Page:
The History of Street Food

Words: Robyn Paterson

Street food culture has been around for millenia. It’s been sustaining the masses in major cities since urbanisation drove many people to find work in city centres. To this day, it still serves that purpose with densely populated cities like Bangkok, Tokyo and Singapore being the street food capitals of the world. Versions of this street food exist all over the globe and they’re constantly changing and adapting to suit the needs of the people they serve. We explore the multicultural and diverse history of street food and how this trend takes shape in South Africa today.

What is Street Food? 

Street food is, well, food served on the street. It’s typically served from food trucks, carts, hatches or even tables in major city centres where foot traffic is high and constant. It serves people who are on-the-go and need a quick lunch or dinner, but it also serves those who don’t have fully equipped home kitchens. In densely populated cities, where residential living space is dwindling, working class families often live in very small apartments that don’t have space for a kitchen. Street food is sometimes cheaper and more accessible compared to buying groceries, and has become common practice for people to rely on vendors for daily sustenance. 

Street food is the people’s food, originating from a need to feed the working class who couldn’t afford expensive cuisine or ingredients.

In Singapore, street food is mostly served in ‘hawker centres’ which are large complexes, occupied by tables and dozens of street food vendor hatches. Hawker centres are known to have some of Singapore’s tastiest and cheapest food, and many people and families eat there everyday. Hawker culture is such an important part of the Singaporean way of life that on the 16th of December 2020, it was inscribed on the UNESCO Representative List of the Intangible Cultural Heritage of Humanity.

Street food is sometimes cheaper and more accessible compared to buying groceries, and has become common practice for people to rely on vendors for daily sustenance. 

These days, pretty much any type of meal can be served as street food. It’s no longer just meats and salads wrapped in bread, like shawarma, or food served on sticks. Some of the most popular street food dishes include aloo chaat from Northern India, bahn mi from Northern Vietnam, crepes from France, tacos from Mexico and mango sticky rice from Bangkok, to name the bare minimum. Street food has become so popular — there are several Netflix shows dedicated to documenting the history of street food and many more YouTube series highlighting everyday cooks who feed the hungry masses. These dishes have become ingrained in global food culture that often we aren’t even aware that the dish we are eating originated on the street in vendors’ carts.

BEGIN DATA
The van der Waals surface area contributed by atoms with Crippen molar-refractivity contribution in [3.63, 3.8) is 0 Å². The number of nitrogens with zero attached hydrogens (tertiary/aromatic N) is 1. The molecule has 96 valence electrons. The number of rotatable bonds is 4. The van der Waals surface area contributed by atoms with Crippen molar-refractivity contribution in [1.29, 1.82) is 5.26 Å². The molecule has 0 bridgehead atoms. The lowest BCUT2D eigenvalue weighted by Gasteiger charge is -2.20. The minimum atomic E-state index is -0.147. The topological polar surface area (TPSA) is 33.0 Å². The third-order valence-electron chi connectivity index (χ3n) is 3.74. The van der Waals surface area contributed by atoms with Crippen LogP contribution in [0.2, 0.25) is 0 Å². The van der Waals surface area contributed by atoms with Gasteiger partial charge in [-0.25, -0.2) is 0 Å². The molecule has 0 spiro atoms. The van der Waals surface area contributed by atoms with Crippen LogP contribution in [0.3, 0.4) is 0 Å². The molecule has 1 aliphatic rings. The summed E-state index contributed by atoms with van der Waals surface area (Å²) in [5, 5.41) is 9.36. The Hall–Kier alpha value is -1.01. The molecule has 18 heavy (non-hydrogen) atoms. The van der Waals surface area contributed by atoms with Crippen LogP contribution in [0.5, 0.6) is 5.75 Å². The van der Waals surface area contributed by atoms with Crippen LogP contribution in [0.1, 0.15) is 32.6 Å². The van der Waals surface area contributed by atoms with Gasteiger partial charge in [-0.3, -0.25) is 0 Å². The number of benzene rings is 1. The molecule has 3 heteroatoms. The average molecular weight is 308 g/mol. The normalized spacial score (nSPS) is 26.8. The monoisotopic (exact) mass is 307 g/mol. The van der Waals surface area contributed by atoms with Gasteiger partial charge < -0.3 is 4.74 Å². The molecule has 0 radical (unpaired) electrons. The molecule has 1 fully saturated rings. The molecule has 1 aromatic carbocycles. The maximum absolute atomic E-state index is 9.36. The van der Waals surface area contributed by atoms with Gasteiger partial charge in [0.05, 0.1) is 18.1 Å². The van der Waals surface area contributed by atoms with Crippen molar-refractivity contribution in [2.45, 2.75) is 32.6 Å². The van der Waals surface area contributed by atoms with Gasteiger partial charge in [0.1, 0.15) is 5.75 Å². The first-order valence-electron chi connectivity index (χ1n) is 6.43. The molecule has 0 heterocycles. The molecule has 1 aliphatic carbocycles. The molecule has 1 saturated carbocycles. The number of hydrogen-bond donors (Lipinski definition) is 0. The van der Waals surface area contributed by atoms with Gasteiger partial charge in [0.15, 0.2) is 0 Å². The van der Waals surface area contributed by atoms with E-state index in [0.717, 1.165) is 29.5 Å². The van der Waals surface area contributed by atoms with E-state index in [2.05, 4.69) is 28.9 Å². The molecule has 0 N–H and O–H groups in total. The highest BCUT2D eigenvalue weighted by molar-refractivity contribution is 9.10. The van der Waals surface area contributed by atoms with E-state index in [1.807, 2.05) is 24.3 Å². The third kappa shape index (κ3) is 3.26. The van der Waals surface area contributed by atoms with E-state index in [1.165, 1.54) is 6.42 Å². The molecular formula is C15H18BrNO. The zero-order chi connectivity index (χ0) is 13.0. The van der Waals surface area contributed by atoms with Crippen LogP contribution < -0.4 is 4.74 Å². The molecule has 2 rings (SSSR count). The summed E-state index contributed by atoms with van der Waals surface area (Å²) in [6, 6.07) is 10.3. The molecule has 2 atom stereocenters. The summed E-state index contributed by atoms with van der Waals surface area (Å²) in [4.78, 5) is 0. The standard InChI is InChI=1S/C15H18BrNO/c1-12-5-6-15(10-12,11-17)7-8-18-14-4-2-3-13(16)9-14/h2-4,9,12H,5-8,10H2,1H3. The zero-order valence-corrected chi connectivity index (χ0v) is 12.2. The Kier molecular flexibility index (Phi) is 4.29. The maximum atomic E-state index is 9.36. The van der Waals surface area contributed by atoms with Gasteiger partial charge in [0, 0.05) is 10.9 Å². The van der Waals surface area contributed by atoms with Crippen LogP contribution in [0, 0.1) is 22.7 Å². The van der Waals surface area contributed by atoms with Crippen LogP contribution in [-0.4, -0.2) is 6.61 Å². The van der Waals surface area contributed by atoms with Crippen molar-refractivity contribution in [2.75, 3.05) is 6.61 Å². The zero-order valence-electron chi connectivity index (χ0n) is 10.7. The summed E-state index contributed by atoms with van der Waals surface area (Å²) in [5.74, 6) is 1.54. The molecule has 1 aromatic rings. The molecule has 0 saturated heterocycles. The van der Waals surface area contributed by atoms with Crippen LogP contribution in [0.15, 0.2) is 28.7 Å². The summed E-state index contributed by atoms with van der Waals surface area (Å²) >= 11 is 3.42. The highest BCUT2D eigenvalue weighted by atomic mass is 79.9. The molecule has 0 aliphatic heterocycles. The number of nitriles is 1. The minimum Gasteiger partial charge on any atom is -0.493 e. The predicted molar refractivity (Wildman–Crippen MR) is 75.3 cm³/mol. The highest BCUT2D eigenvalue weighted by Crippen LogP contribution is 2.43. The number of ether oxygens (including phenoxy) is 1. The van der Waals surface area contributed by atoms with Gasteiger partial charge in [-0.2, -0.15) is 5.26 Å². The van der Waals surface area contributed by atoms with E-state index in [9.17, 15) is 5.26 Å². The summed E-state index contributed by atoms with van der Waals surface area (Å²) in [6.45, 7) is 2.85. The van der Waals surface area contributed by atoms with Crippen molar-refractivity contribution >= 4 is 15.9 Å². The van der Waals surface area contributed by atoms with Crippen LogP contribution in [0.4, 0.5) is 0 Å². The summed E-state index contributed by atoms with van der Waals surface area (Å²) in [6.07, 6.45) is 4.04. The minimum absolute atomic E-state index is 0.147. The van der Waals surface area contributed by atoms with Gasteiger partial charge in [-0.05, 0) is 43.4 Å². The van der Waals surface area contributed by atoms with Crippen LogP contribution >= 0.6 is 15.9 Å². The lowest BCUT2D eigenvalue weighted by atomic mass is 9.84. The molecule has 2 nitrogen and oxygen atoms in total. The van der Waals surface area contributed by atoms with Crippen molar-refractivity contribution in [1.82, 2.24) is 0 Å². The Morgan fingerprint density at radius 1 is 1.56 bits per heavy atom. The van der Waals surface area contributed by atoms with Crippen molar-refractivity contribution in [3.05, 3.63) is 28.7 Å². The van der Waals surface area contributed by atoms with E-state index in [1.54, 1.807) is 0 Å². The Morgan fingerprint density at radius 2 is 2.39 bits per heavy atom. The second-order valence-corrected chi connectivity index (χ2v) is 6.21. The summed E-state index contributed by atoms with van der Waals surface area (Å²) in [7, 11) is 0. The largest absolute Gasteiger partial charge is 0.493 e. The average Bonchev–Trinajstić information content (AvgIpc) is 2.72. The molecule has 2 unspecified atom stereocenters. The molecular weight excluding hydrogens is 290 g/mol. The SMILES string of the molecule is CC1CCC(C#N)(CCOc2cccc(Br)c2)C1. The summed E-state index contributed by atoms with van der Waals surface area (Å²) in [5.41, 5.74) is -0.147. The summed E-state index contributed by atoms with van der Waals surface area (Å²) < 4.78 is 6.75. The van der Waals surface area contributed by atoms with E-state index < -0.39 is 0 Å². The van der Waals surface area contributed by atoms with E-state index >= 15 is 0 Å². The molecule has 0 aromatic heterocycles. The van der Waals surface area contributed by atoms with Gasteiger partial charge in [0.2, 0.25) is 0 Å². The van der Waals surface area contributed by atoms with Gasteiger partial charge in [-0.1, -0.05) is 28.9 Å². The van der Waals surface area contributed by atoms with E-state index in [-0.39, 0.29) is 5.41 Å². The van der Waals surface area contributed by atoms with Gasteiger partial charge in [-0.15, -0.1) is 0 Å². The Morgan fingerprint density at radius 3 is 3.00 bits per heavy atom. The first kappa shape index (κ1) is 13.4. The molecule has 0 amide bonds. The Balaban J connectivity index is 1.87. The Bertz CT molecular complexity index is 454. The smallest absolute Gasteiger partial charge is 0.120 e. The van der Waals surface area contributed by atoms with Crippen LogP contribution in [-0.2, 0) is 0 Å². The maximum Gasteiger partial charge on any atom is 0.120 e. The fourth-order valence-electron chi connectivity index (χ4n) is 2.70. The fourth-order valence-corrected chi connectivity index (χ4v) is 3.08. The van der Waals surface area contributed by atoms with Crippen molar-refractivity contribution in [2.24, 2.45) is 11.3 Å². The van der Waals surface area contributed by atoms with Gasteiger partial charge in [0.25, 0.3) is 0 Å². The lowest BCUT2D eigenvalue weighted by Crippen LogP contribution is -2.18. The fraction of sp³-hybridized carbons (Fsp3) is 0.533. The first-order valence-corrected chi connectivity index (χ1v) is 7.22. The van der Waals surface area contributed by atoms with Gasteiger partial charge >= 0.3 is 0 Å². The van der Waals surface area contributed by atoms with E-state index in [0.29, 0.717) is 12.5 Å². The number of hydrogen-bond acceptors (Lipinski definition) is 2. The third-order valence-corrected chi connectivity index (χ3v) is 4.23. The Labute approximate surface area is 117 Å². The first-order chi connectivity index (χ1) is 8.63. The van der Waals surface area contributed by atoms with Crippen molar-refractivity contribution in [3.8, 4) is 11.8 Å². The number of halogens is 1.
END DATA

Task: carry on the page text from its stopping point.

The People’s Food

Street food is the people’s food, originating from a need to feed the working class who couldn’t afford expensive cuisine or ingredients. Nowadays, street food serves to preserve indigenous food cultures around the world and vendors can often serve as welcome reminders of ‘home’ for those living in foreign cities. In countries like South Africa, where there are many cultural groups living in diaspora, some of the most popular street food vendors are those making dishes that draw inspiration from their cultural heritage and upbringing in South Africa. 

During the Apartheid era, when people of colour weren’t allowed to sit at restaurants, bunny chow was also a popular way of serving a takeaway option.

The bunny chow, for example, is one of South Africa’s most popular street food dishes and it originated in Durban, during the 1940s. Many people were brought over from India as indentured labourers and they had to find a way of transporting their curries to and from work every day. White bread was the cheapest and most accessible bread and so, in order to transport their food efficiently, it was hollowed out and used as a type of ‘bowl’. During the Apartheid era, when people of colour weren’t allowed to sit at restaurants, bunny chow was also a popular way of serving a takeaway option (usually out of the back door of the kitchen). 

history of street food

A Window to the Past 

Learning about the history of street food culture is an amazing way to learn more about the history of a country and the people who have and are inhabiting it. Food is one of the few constants that have travelled with us over time. We can often gain insight into the way people lived, and why, by understanding what cuisines were available to them.

Want to try your hand at some street food recipes? Find our favourite street food inspired recipes here.

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